Violence is not one behavioral pattern but several. The multifaceted and complex nature of violence has led to a number of proposed guidelines and classification schemes for studying its component parts. Behavioral scientists have worked to develop classifications by grouping together meaningful categories of violence that share common characteristics related to etiology and function. One approach has been to classify violence according to the underlying motivation of the aggressor. A frequently used distinction is between hostile and instrumental motivation. In hostile violence, the major goal is to inflict harm or injury. In other words, hurting is an end in itself. In instrumental violence, actions may cause harm but are not motivated by the desire to cause harm per se. Rather, they are motivated by goals such as taking resources from others. In both cases, this distinction depends on the individual's intent, not on the act itself.
Although not conceptually clean, this distinction has proved useful. Certain types of violence such as armed robbery, murder-for-hire, and terrorism generally are well planned, goal-directed, instrumental actions. Offenders are acting to maximize their benefits and minimize their costs. Many prominent models of criminal behavior emphasize the rational choice component of crime (e.g., Cornish and Clarke). This type of planned behavior is distinguished from more impulsive and hostile violent actions often characterized by loss of control, irrationality, and rage. Such impulsive violent behaviors are frequently labeled emotional violence and are linked with emotions such as anger and fear. Biological models of violence have identified distinct neural patterns that characterize each type of violence. For example, the "low-arousal" aggressor more likely to commit instrumental violence is underreactive and responds sluggishly to stressors. In contrast, the "high-arousal" aggressor who is more prone to hostile violence tends to be hypervigiliant and easily frustrated (Niehoff).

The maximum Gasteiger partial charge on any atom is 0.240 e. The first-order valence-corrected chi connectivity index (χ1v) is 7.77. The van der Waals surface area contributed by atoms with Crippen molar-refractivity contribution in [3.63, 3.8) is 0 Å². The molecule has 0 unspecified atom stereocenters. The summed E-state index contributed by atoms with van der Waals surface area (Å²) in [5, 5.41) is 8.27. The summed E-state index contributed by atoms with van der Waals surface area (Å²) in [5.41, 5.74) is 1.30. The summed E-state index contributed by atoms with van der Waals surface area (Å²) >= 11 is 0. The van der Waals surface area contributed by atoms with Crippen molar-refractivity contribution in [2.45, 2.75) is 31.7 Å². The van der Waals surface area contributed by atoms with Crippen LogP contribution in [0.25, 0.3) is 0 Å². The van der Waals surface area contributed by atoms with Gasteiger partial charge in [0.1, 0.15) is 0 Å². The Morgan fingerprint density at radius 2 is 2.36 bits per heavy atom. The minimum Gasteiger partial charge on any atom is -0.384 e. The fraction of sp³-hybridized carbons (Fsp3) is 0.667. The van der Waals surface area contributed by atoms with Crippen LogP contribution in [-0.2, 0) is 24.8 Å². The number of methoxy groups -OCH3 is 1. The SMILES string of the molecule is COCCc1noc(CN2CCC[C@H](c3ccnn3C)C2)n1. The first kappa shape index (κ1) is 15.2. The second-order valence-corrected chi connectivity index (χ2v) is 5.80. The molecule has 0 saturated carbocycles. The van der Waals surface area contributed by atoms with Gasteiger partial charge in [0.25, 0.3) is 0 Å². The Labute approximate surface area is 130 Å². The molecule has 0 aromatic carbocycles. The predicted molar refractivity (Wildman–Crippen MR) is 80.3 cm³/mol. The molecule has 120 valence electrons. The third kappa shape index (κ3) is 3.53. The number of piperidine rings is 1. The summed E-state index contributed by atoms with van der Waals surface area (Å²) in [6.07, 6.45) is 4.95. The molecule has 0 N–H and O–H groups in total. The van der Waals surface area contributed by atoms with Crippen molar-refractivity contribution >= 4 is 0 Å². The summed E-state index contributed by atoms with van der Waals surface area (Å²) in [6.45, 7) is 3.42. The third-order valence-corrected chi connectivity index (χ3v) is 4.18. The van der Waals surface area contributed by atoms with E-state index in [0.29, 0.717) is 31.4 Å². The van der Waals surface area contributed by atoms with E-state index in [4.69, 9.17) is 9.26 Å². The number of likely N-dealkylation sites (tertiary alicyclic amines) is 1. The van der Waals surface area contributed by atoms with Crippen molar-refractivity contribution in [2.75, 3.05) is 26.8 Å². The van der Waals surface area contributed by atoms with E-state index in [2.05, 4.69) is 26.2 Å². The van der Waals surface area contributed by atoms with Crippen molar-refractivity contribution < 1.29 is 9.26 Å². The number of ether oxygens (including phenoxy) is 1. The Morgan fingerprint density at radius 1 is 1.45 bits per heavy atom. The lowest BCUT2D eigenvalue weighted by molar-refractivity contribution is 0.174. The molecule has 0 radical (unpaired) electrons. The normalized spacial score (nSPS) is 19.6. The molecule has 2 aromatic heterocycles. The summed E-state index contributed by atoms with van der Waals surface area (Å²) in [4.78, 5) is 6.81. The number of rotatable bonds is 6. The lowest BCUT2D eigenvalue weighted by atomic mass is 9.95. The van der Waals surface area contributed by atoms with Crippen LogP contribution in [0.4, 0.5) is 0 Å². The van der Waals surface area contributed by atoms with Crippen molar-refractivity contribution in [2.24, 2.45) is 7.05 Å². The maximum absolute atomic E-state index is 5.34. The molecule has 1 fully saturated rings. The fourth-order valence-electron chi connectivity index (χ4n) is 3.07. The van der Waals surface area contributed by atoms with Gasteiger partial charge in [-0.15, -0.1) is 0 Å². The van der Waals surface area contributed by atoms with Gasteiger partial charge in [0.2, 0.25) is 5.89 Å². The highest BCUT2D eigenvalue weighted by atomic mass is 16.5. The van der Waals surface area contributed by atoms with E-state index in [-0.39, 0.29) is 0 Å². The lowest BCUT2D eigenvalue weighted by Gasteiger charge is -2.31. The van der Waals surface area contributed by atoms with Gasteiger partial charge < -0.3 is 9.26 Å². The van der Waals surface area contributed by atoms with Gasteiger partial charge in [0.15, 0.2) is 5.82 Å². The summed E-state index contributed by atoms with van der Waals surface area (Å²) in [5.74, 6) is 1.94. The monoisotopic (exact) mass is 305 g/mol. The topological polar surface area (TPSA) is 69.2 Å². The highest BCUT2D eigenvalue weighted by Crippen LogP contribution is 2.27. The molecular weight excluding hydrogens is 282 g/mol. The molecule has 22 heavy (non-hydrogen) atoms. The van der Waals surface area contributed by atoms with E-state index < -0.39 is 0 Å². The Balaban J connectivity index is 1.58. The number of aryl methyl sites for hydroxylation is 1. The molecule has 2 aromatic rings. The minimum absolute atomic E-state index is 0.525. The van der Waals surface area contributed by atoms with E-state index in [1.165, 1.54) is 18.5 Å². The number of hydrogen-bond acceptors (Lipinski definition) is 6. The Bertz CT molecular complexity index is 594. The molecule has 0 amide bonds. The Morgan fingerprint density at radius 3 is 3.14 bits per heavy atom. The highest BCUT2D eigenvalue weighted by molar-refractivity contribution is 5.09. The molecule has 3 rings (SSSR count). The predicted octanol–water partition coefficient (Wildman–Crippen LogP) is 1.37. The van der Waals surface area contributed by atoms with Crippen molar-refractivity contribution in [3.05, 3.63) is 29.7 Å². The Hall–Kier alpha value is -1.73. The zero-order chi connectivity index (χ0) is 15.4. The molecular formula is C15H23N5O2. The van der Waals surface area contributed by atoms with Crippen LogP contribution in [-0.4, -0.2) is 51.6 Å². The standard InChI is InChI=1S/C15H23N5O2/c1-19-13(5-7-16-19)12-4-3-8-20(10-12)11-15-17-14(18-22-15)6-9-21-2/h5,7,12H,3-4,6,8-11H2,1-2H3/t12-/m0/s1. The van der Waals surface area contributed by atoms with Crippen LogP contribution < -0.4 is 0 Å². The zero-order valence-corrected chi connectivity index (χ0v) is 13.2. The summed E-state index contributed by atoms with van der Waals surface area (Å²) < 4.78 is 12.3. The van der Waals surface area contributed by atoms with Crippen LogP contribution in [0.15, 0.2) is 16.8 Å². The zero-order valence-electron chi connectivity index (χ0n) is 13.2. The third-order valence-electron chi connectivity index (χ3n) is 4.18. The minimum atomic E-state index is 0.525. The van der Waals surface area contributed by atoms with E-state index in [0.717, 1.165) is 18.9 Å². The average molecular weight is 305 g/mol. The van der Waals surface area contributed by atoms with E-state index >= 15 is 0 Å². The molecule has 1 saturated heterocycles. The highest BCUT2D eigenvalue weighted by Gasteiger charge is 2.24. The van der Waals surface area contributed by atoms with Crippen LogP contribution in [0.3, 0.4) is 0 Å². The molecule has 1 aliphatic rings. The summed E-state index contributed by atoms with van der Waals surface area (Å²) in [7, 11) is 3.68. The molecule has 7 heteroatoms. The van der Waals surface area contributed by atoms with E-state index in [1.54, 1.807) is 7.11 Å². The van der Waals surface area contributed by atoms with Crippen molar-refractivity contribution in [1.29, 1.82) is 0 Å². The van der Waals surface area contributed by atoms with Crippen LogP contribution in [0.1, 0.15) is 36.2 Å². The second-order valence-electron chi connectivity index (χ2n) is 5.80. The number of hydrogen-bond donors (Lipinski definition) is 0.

Another distinction between classes of violence that bears some similarity to the hostile/instrumental classification is the difference between defensive and offensive violence. This distinction has been fundamental to animal studies of aggression, with defensive and offensive aggression linked to stimulation of different areas of the brain. In humans, instrumental aggression is roughly analogous to predatory aggression although it is limited to intraspecies behavior. In other words, when humans kill animals for food it is generally not considered offensive violence in the same sense as killing a rival gang member. Similarly, emotional or hostile aggression in humans could be considered the analogue of defensive aggression in response to a threat or perceived threat. Studies of children have found differences in propensity for proactive aggression and reactive aggression, although some children score high on both types of aggression (Dodge and Coie). This work provides some empirical support for distinguishing between offensive violence that is unprovoked and defensive violence that is a reaction to another's provocation.
Clearly, different classification schemes serve different purposes. In everyday usage, violence is often divided into distinct classes based on criteria useful for description, dialogue, and public policy. Violence can be grouped into categories based on variables such as the agents of violence (e.g., gangs, youth, collective groups), the victims of violence (e.g., women, children, minority groups), the relationship between aggressor and victim (e.g., interpersonal, nonrelated), perceived causality (e.g., psychopathological, situational, learned), and type of harm (e.g., physical, psychological, sexual). These criteria are frequently combined to examine particular forms of violence, such as psychological abuse of women in intimate relationships, youth sexual violence, instrumental collective violence, and so on.
Some efforts have focused on developing classification systems that can guide prevention, intervention, and control efforts. Tolan and Guerra describe four types of youth violence: situational, relationship, predatory, and psychopathological. This is not an exclusive classification proposed to cover all types of violence, but rather provides some conceptual organization for structuring efforts to prevent or reduce violence. Each distinct type of violence is associated with different causal mechanisms and warrants a different type of intervention. For example, relationship violence is influenced more by anger and conflict than predatory acts of violence such as armed robbery of a stranger. Consequently, biochemical interventions that block anger arousal or conflict-resolution training programs that teach anger management skills may have some influence on relationship violence but much less influence on predatory violence.